Final Thoughts on Sly 2: Band of Thieves

I few weeks ago I gave my thoughts on Sly Cooper and the Thievious Raccoonus the first game in the Sly Cooper series of games. Since I played the first game as part of the Sly Collection that was released for the PlayStation 3 and includes the first three games of this series, I will now get to the sequel, Sly 2: Band of Thieves. Did it improve upon the first game or fail to reach the same level?

Sly 2 Band of ThievesStory

The story begins with the Cooper Gang breaking into a museum in Cairo to steal the parts of Clockwerk, the main villain from the first game. The trio wants to find and destroy the parts before they’re used again for evil. The problem is they’re too late as they are already stolen by a group known as the Klaww Gang. This sets up Sly, Bentley, and Murray up for a globe trotting adventure to recover the Clockwerk parts.


While much from the first game is retained, there are a number of improvements and changes that have been implemented for the sequel. One of the most significant of these is that you are now able to play as Sly, Bentley and Murray who all have slightly different play styles.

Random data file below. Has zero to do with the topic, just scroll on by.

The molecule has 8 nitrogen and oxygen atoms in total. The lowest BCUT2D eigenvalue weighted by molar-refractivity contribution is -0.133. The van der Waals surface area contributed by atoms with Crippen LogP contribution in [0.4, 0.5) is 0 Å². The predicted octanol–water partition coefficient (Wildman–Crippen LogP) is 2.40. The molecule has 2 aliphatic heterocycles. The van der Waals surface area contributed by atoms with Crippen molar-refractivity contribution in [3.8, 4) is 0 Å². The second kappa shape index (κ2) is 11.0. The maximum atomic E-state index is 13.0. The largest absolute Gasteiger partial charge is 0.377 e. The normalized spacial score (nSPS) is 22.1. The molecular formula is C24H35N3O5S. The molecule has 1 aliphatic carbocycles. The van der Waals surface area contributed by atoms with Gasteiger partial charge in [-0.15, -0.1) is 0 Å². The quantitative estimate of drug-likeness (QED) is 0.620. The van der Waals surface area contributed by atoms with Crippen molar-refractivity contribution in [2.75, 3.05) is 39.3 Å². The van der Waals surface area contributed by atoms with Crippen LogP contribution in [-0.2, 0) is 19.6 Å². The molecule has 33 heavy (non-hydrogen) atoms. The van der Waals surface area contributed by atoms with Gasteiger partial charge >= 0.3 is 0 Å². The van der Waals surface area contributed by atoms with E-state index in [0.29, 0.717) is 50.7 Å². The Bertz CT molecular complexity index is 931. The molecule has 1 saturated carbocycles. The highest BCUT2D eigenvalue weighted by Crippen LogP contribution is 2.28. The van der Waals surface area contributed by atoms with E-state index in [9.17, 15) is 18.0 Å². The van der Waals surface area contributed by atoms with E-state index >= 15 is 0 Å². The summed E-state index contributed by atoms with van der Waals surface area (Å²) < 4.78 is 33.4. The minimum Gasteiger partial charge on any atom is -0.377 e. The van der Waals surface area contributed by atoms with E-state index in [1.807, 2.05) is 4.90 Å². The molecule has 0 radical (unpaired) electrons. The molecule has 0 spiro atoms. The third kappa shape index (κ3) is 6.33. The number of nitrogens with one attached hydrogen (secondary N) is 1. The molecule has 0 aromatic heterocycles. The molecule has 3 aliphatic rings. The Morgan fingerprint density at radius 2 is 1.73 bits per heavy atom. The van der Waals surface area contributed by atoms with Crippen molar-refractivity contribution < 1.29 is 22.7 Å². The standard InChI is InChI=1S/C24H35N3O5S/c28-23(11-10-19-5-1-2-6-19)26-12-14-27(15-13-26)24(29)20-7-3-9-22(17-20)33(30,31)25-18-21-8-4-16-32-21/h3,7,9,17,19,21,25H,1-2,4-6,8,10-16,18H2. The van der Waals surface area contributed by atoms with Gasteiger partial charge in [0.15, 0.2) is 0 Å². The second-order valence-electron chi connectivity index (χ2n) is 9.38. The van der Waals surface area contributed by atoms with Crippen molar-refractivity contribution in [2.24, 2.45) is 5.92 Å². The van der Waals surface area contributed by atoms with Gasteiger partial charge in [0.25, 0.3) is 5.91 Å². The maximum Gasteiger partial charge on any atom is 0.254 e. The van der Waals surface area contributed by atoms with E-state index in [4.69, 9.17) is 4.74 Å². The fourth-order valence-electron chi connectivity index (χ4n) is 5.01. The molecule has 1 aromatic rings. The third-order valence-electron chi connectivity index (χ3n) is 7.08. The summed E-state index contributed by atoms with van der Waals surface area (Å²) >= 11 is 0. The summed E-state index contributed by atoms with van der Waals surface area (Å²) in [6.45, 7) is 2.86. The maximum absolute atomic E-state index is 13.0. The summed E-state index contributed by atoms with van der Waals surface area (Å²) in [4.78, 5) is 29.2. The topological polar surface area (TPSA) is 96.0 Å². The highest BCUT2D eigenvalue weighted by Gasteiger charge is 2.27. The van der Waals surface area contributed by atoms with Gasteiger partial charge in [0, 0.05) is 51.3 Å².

Sly’s style remains very similar to the first game and while there are some differences that I’ll get to later, in terms of basics though he’s largely the same. Bentley is armed with a sleep-dart gun and mines that he can use in an effective combo, he is also able to hack computers, which initiates a hacking mini-game. Murray simply uses his brute strength to pick up items and enemies and can also go toe to toe with enemies in combat.

Another significant change is the inclusion of a health bar in the game as opposed to the one hit death (two if you had a lucky horseshoe) from the first game. Associated with this is the removal of a lives system. You can just restart a mission if you run out of life. You also have an energy bar that you use to do any of the special moves or abilities that you obtain during the game.